7

In trying to achieve a Pivot-ed goal for a two row data table into one row, my first thought was to use a Cross Apply. By using the Cross Apply one can identify/generate each of the rows with a specific column name derived from the row's unique id. (e.g. 'Lat1' and 'Lat2 for a 'Latitude' source column).

All is fine when I use INT or FLOAT data types but when I try to use a DateTime all VALUES become DateTime.


Example Shipping Lat/Long/DateTime

We have two points in a ships journey reported on two different days:

CREATE TABLE #Shipping
(
     [RouteID]     [INT]  NOT NULL,
     [Latitude]    FLOAT NOT NULL, 
     [Longitude]   FLOAT NOT NULL,
     [Time]        DATETIME NOT NULL

);

INSERT #Shipping(RouteID, [Latitude], [Longitude], [Time])
VALUES          (1,         18.0221,    -63.1206,  '24-Jan-2016'), 
                (2,         17.8353,    -62.99667, '25-Jan-2016');

Successful CrossApply If we use CrossApply against the data for the first three columns

  SELECT  col+cast([RouteID] as varchar(1)) new_col
         , X.value
       FROM #Shipping
  CROSS APPLY
  (
      VALUES
         (RouteID,   'Id')
      ,  (Latitude,  'Lat')
      ,  (Longitude, 'Lon')
  ) X (value, col)

Our results are as expected:

Cross Apply success with Int and Float

Great!


Failure CrossApply With DateTime

But once we add DateTime to the mix:

      SELECT  col+cast([RouteID] as varchar(1)) new_col
             , X.value
           FROM #Shipping
      CROSS APPLY
      (
          VALUES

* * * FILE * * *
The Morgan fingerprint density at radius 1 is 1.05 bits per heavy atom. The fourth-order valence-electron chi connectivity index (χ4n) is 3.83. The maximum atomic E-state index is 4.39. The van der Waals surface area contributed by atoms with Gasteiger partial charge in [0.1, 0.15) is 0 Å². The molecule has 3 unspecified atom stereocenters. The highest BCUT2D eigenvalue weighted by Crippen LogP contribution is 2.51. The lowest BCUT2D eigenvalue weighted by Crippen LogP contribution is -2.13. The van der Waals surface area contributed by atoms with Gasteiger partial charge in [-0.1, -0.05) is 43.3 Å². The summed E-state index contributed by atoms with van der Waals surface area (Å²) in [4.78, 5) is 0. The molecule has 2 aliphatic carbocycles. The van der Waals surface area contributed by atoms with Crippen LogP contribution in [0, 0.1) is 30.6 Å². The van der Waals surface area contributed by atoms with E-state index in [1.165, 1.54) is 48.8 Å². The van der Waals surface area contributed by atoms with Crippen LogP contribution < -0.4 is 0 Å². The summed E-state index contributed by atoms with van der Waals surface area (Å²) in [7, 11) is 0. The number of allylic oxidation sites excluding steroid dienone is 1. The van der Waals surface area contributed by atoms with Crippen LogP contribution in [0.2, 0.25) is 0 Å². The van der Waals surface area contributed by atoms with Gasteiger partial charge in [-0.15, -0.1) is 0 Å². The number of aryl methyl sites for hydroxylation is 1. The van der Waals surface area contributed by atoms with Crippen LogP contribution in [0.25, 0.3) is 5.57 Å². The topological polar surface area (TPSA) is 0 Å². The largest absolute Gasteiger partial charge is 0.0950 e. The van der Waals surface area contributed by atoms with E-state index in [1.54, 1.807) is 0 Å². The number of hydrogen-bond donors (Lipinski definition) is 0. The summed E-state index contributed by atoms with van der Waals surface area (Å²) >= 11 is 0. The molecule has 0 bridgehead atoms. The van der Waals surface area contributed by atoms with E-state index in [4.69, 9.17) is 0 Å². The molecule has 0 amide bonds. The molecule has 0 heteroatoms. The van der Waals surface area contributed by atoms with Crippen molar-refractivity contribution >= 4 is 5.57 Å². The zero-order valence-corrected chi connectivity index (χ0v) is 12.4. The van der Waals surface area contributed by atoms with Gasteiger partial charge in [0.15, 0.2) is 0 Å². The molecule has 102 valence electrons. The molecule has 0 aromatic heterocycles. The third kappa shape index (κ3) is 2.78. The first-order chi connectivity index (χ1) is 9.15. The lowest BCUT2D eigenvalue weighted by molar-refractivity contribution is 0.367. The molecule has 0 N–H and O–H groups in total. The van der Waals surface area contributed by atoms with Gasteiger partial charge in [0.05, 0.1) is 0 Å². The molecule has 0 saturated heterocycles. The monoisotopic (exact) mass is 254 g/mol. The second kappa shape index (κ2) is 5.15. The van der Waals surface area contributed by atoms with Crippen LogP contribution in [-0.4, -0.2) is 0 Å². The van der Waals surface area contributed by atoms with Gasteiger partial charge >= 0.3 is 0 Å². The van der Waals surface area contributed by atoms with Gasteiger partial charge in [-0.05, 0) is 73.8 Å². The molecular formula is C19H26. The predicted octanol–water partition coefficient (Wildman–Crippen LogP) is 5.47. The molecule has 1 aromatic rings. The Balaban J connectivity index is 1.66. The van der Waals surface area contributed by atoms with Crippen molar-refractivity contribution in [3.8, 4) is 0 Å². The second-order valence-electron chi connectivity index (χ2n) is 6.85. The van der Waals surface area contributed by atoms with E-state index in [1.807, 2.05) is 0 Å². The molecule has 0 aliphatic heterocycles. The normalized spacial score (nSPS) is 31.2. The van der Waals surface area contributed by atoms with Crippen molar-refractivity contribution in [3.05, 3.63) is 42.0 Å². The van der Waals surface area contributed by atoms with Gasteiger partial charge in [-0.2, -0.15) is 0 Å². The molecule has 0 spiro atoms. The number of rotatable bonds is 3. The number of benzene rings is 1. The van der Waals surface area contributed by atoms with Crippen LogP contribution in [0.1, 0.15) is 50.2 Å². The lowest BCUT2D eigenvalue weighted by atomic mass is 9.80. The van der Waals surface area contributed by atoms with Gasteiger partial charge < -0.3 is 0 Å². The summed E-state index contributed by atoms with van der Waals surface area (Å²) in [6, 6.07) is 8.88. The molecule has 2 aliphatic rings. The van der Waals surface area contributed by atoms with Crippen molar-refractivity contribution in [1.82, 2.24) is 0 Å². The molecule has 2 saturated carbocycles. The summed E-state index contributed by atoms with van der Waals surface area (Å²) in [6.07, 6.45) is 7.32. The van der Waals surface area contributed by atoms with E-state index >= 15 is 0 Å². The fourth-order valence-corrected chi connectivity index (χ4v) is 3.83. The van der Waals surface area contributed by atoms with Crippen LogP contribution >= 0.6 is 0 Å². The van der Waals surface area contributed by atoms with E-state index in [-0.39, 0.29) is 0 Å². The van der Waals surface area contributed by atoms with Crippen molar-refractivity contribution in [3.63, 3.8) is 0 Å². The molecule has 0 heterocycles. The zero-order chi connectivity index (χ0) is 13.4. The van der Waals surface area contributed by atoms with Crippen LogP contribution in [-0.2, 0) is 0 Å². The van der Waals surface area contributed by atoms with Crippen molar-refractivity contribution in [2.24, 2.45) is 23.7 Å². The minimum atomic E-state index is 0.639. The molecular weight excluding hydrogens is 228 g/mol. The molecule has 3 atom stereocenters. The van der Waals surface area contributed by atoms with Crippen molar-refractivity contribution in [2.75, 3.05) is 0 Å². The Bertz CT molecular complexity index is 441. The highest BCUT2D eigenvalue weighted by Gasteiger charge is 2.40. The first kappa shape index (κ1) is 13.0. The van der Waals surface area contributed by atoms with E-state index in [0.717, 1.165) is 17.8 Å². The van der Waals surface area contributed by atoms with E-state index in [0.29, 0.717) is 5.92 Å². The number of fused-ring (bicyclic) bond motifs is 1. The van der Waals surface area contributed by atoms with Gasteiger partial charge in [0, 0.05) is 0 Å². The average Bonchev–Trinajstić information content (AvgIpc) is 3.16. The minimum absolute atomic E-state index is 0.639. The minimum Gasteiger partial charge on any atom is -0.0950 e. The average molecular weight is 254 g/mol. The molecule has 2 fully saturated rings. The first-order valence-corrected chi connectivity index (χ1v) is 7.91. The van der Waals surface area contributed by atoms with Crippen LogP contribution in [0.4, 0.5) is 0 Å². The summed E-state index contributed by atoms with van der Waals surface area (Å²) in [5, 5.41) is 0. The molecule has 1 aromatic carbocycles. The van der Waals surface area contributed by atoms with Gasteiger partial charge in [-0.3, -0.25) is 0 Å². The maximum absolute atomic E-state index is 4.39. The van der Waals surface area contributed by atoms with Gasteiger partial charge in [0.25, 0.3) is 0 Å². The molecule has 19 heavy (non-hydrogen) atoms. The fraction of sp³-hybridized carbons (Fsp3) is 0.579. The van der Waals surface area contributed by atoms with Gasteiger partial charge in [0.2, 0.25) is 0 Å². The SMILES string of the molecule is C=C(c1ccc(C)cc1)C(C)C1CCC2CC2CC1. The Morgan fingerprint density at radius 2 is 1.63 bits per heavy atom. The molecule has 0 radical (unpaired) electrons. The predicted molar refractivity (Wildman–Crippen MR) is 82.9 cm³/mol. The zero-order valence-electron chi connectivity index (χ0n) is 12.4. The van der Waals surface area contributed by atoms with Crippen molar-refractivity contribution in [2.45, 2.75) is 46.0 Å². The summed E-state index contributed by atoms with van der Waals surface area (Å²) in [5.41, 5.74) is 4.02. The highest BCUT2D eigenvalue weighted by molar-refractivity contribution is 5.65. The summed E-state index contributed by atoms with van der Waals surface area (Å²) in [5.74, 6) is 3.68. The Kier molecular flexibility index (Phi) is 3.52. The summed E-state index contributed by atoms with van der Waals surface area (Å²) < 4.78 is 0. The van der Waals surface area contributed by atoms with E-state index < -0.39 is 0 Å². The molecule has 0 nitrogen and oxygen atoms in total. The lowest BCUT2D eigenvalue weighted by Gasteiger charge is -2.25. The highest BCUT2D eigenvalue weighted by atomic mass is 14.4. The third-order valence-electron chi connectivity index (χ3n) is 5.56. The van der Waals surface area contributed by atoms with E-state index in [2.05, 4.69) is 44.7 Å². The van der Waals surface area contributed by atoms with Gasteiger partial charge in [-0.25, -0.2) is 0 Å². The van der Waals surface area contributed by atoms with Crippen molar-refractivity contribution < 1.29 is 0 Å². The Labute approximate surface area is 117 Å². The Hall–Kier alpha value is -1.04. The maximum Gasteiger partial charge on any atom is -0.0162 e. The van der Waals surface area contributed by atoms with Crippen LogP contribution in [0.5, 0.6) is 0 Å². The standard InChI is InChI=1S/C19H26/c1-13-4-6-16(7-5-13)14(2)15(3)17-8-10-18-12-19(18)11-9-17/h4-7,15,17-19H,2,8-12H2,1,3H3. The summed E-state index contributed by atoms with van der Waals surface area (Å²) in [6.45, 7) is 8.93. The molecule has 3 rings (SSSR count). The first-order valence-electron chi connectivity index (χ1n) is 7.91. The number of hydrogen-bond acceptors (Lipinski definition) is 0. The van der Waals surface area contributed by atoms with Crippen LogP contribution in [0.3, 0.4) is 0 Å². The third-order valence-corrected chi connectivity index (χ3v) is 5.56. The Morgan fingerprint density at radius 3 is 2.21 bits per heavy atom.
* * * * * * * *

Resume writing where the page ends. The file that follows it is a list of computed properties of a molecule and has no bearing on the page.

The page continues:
(RouteID,   'Id')
          ,  (Latitude,  'Lat')
          ,  (Longitude, 'Lon')
          , ([Time],    'Time')
      ) X (value, col)

All become DateTimes

Cross Apply failure with DateTime

How should one work around this if my end goal is to pivot all the values from the original table into one row?

14

In the result, the value column must have a data type, like always. SQL Server determines the type using the rules for data type precedence (more precisely, the VALUES clause is a UNION, so types are matched there).

In your first example, the precedence rules give a column of type float. In the second example, it is datetime.

Solve the problem by explicitly casting each value in the VALUES clause explicitly to a common type, e.g. varchar or sql_variant:

SELECT
    new_col = X.col + CAST(S.RouteID as varchar(10)),
    X.value
FROM #Shipping AS S
CROSS APPLY
(
    VALUES
        (CONVERT(sql_variant, S.RouteID),   'Id'),
        (CONVERT(sql_variant, S.Latitude),  'Lat'),
        (CONVERT(sql_variant, S.Longitude), 'Lon'),
        (CONVERT(sql_variant, S.[Time]), 'Time')
) AS X (value, col);

or:

SELECT
    new_col = X.col + CAST(S.RouteID as varchar(10)), 
    X.value
FROM #Shipping AS S
CROSS APPLY
(
    VALUES
        (CONVERT(varchar(8), S.RouteID),   'Id'),
        (CONVERT(varchar(8), S.Latitude),  'Lat'),
        (CONVERT(varchar(8), S.Longitude), 'Lon'),
        (CONVERT(varchar(8), S.[Time], 112), 'Time')
) AS X (value, col);

Note: Not everything can be cast to sql_variant. From that link:

Restrictions

Everything except the old deprecated image type can be cast to char or varchar. See the conversion matrix in Data Type Conversion (Database Engine):

Conversion matrix

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